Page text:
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A horror story for an elite: Stephen King takes prize

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But those comparisons, cautions Alan Cheuse, book commentator on NPR's "All Things Considered," go only so far: "The material is not central to the culture in the way that Dickens's material was. Dickens was writing about the very serious core of British society - life in the big city, distinctions of life among the various social classes - and King's material is really much more peripheral. He's telling ghost stories, basically."

King's real gift, says Mr. Cheuse, is his broad appeal. "Even Shakespeare's most serious plays had sections that appealed to groundlings - the lowest audience - and King manages to bring in those serious readers and the lowest common denominator."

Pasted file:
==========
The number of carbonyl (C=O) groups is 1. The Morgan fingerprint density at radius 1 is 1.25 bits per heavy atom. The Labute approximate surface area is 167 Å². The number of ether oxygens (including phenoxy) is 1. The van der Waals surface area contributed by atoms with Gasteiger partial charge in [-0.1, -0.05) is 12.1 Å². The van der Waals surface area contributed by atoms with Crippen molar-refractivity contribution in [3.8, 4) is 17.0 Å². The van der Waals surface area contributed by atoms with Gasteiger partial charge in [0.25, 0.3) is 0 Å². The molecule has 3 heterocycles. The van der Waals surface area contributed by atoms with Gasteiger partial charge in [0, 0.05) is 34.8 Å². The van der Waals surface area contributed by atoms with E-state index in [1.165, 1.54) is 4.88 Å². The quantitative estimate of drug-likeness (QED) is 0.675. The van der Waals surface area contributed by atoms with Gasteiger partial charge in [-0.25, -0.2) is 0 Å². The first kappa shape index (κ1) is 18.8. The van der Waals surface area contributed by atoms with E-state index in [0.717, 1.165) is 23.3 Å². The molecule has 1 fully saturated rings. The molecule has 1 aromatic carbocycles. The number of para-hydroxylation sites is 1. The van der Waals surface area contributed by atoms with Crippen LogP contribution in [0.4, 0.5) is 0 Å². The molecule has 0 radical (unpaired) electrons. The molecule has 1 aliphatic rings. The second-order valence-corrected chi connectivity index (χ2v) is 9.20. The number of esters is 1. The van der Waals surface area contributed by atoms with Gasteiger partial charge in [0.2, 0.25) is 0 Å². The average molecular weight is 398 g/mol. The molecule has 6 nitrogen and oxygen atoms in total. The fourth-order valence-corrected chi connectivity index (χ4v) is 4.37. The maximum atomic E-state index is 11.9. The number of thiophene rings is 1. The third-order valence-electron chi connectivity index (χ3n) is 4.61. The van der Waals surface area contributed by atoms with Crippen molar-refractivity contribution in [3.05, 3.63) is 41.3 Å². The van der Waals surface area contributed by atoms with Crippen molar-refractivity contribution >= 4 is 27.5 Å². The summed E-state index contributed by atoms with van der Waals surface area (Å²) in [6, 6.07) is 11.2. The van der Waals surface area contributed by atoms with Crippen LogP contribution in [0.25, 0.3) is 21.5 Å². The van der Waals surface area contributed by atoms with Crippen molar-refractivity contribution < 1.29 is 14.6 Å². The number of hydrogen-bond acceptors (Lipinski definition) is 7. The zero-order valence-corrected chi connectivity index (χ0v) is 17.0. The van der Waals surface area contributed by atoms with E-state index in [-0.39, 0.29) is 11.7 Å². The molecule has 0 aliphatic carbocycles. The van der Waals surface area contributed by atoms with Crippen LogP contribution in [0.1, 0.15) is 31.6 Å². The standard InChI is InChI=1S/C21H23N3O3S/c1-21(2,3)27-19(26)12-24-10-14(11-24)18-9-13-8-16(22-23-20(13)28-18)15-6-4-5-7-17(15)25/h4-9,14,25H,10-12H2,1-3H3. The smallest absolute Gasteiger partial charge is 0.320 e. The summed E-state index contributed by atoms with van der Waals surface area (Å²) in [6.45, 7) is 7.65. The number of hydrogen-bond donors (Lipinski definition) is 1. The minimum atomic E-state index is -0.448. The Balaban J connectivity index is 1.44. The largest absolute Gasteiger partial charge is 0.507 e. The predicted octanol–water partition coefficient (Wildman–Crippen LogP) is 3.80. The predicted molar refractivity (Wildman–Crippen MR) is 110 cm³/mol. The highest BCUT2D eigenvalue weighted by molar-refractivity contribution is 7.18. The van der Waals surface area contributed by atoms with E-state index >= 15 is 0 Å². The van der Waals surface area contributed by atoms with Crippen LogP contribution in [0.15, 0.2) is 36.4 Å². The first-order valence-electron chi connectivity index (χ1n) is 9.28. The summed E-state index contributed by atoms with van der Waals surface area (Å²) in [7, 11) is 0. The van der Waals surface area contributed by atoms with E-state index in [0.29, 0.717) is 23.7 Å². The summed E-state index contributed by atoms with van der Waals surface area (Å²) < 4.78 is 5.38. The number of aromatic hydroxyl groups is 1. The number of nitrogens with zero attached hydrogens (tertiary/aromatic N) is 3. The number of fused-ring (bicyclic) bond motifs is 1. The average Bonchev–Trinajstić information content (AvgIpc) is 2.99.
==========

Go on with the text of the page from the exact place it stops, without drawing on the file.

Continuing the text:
A far-ranging oeuvre

King himself has made sure to defy categorization. He writes of blood and gore and cyborgs, a rabid St. Bernard hurling himself against a broken-down Ford Pinto, and dead pets who return to seek revenge. Yet he quotes the Greek poet and essayist George Seferis. He includes Wallace Stevens's "The Emperor of Ice Cream" in his vampire novel "Salem's Lot." He wrote a novella imitating Jorge Luis Borges. And he's written "The Shawshank Redemption" and "The Green Mile."

To some, that straddling of popular and elite literary worlds, and of the human and uncanny, is his greatest gift. "It speaks to something very profound going on in our culture, and the way we understand our own humanness," says Professor Heller. "As our sense of being human changes in a high-tech global environment, our literature is going to have to be attuned to those changes as well. And literature once associated with machines or with the nonhuman is going to seem more humanized and take on more value."

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